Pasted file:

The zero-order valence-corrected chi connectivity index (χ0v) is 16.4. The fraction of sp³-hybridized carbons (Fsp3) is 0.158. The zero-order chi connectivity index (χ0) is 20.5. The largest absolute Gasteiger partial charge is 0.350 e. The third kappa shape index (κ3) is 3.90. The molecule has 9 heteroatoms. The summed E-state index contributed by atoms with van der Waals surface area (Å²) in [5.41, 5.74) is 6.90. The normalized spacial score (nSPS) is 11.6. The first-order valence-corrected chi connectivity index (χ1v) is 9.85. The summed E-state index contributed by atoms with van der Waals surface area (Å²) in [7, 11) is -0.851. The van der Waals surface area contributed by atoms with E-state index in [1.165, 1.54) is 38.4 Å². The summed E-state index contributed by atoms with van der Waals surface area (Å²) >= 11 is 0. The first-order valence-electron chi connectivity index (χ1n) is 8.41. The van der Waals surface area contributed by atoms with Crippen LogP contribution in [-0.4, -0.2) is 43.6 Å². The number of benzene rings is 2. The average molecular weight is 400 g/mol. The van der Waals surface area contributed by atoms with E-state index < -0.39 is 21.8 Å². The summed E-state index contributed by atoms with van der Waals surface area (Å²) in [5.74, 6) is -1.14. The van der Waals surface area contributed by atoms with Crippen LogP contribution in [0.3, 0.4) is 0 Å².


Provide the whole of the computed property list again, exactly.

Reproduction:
The zero-order valence-corrected chi connectivity index (χ0v) is 16.4. The fraction of sp³-hybridized carbons (Fsp3) is 0.158. The zero-order chi connectivity index (χ0) is 20.5. The largest absolute Gasteiger partial charge is 0.350 e. The third kappa shape index (κ3) is 3.90. The molecule has 9 heteroatoms. The summed E-state index contributed by atoms with van der Waals surface area (Å²) in [5.41, 5.74) is 6.90. The normalized spacial score (nSPS) is 11.6. The first-order valence-corrected chi connectivity index (χ1v) is 9.85. The summed E-state index contributed by atoms with van der Waals surface area (Å²) in [7, 11) is -0.851. The van der Waals surface area contributed by atoms with E-state index in [1.165, 1.54) is 38.4 Å². The summed E-state index contributed by atoms with van der Waals surface area (Å²) >= 11 is 0. The first-order valence-electron chi connectivity index (χ1n) is 8.41. The van der Waals surface area contributed by atoms with Crippen LogP contribution in [-0.4, -0.2) is 43.6 Å². The number of benzene rings is 2. The average molecular weight is 400 g/mol. The van der Waals surface area contributed by atoms with E-state index < -0.39 is 21.8 Å². The summed E-state index contributed by atoms with van der Waals surface area (Å²) in [5.74, 6) is -1.14. The van der Waals surface area contributed by atoms with Crippen LogP contribution in [0.3, 0.4) is 0 Å².